2017 TOP STORIES: State earmarks $250M for startups

December 30, 2017

Gov. Eric Holcomb used his first legislative session to secure $250 million to use as venture capital for startup firms.

Creating and funding the Next Level Fund was part of Holcomb’s larger legislative agenda, which included a major transportation and infrastructure funding plan, an expansion of the state’s pre-kindergarten program, and money to double-track the South Shore Lines in northwestern Indiana.

The Next Level Fund, officially formed July 1, is successor to the Next Generation Trust Fund, a decade-old pool of money originally funded by former Gov. Mitch Daniels’ lease of the Indiana Toll Road.

That $500 million fund’s investments had been restricted to low-risk-low-return asset classes, but Holcomb in April signed the law allowing up to half of it to be invested in high-yield asset classes such as venture capital.

The fund tapped prominent investor Bill Godfrey, the former CEO of marketing software firm Aprimo, and Cindy Lucchese, Hulman & Co.’s chief financial officer, as its two non-governmental board members. They join State Treasurer Kelly Mitchell, Indiana Economic Development Corp. President Elaine Bedel and Indiana Office of Management and Budget Director Micah Vincent.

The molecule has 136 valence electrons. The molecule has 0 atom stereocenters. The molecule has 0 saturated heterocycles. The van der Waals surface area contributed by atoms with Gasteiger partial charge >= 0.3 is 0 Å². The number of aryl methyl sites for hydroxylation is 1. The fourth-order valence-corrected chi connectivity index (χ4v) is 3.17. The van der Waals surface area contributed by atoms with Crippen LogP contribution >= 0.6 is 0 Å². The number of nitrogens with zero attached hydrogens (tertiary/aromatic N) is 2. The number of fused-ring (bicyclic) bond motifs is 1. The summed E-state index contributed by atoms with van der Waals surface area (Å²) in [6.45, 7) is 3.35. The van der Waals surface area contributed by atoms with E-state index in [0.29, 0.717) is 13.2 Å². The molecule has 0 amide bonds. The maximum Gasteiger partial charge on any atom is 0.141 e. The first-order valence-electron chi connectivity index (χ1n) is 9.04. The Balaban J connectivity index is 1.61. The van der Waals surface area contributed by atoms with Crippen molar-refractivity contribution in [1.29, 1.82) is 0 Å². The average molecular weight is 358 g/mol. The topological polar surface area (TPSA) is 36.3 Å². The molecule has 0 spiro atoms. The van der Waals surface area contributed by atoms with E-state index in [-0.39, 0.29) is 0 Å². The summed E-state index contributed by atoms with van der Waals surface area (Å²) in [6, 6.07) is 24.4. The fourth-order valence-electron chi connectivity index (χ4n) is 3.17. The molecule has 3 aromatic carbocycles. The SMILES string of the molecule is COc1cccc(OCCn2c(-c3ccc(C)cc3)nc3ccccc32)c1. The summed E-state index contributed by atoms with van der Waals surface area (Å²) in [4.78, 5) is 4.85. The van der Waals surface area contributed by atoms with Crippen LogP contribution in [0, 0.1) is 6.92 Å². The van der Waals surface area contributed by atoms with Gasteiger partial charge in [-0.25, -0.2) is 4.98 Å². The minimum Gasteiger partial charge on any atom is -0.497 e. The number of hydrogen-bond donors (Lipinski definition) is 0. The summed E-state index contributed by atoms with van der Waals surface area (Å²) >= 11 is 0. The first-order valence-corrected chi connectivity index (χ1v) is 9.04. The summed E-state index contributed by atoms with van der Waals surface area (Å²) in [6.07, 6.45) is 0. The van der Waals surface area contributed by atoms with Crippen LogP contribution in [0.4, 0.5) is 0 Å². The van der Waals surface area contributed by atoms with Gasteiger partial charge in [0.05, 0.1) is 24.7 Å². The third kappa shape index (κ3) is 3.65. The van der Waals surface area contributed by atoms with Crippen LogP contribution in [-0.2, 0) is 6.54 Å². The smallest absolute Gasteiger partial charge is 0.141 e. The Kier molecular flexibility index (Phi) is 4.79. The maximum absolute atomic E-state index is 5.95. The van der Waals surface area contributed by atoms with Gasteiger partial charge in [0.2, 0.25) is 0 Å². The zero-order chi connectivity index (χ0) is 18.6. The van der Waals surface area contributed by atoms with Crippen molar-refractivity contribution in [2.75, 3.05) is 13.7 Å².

The Next Level Fund’s $250 million venture capital allocation has been widely praised by entrepreneurs and venture capitalists, who have sounded the alarm for years about the dearth of venture capital in the state. Hoosier companies drew in about $2.5 million per deal in 2016—the 13th-lowest rate in the country—according to a PwC/CB Insights MoneyTree report. Over the past four quarters, that average has been $2 million.

Holcomb also signed into law an expansion of the state’s preschool program. The preschool pilot will expand from five counties to up to 20. Funding also increases by $9 million yearly, to $22 million, with an additional $1 million sent to an online preschool program.

The governor also signed bills aimed at addressing the opioid crisis, including one that allows local governments to establish their own needle-exchange programs.

Click here for other 2017 year-in-review stories.


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